SAN ANTONIO — National Federation of Tourist Guide Associations President Michael Dillinger says tourism is coming back, and San Antonio is in a great position in the latter stages of the pandemic. Now the issue is whether or not the industry and local businesses can serve tourists at the pre-pandemic level.
"What's happened in our industry... we've been decimated. We've lost a lot of guides, a lot of tour directors, and at the same time, tourists have come back with a vengeance this year," Dillinger said. "We expected people to come back, but didn't expect them to come back in these numbers so quickly. That's been a real challenge."
The NFTGA hosted a Biennial Conference to support San Antonio tourism and tour guides at the downtown Drury Plaza Hotel on Thursday. Dillinger works in more than 20 markets, and said areas in Texas, and on the East Coast, tourism is now nearing pre-pandemic levels.
Unfortunately, he said, staffing at local businesses have not returned the same way.
"Hotels don't have enough staff. Restaurants don't have enough staff. Bus lines don't have drivers. Airlines are struggling to meet demand," Dillinger said.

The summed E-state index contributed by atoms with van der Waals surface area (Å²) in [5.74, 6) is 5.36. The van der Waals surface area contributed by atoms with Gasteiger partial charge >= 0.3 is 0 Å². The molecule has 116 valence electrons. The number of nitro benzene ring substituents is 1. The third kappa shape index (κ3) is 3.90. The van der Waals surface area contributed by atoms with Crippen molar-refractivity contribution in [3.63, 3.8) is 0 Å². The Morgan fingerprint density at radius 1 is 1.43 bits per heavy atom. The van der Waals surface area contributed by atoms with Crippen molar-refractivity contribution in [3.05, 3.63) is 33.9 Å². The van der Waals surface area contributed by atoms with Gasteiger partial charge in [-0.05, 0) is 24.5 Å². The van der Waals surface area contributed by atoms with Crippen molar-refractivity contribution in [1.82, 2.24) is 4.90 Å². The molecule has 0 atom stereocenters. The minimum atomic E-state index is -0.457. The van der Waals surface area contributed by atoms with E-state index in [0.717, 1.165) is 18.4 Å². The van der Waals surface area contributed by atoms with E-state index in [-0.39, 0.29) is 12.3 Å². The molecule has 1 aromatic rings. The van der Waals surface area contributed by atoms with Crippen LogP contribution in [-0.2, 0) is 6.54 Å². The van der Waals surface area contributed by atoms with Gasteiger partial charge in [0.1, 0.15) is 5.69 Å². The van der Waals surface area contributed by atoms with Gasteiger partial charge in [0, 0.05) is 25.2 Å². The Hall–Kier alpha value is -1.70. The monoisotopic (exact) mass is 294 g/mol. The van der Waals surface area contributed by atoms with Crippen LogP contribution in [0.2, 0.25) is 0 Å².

Mi Tierra General Manager Manny Moreno said their restaurants have seen an uptick in tourists in the last year, and the City of San Antonio has done a good job bringing more events downtown.
At the same time, Mi Tierra is still trying to hire additional staff so they can return to 24-hour service. Moreno said there are lots of positions still available.
"We are doing our best to keep staffing, and keep trying to get where we need to be," Moreno said. "We want to represent our city and the culture of our city."
The tourism industry is now working hard to increase staffing. Denise Richter, who works with the Professional Tour Guide Association of San Antonio, told KENS 5 that tourism is a significant economic driver in the city.
"Tourism is the No. 3 economic driver in San Antonio. It helps fund our streets. The tax dollars that come through helps hire our firefighters and police officers. It goes into our schools," Richter said.
Richter said tourism was previously producing up to $229 million in tax revenue a year. Full tourism data from 2022 isn't available yet, but Richter said she believes it has returned by more than 90%.
Visit San Antonio CEO and President Marc Anderson said hotel occupancy is now very close to what it was pre-pandemic. He also said 2023 could be a record year for the city.
He said more conventions are returning to the city. The U.S. Travel Association’s IPW event is scheduled for the city in May. Anderson said that trade show would highlight San Antonio on a global scale and could be a huge boost for the city.
"It's an enormous deal for our city. It will be the first time we are on a global stage with tour operators, travel agents, hoteliers with around the word and suppliers around the world," Anderson said. "It's never taken place in San Antonio."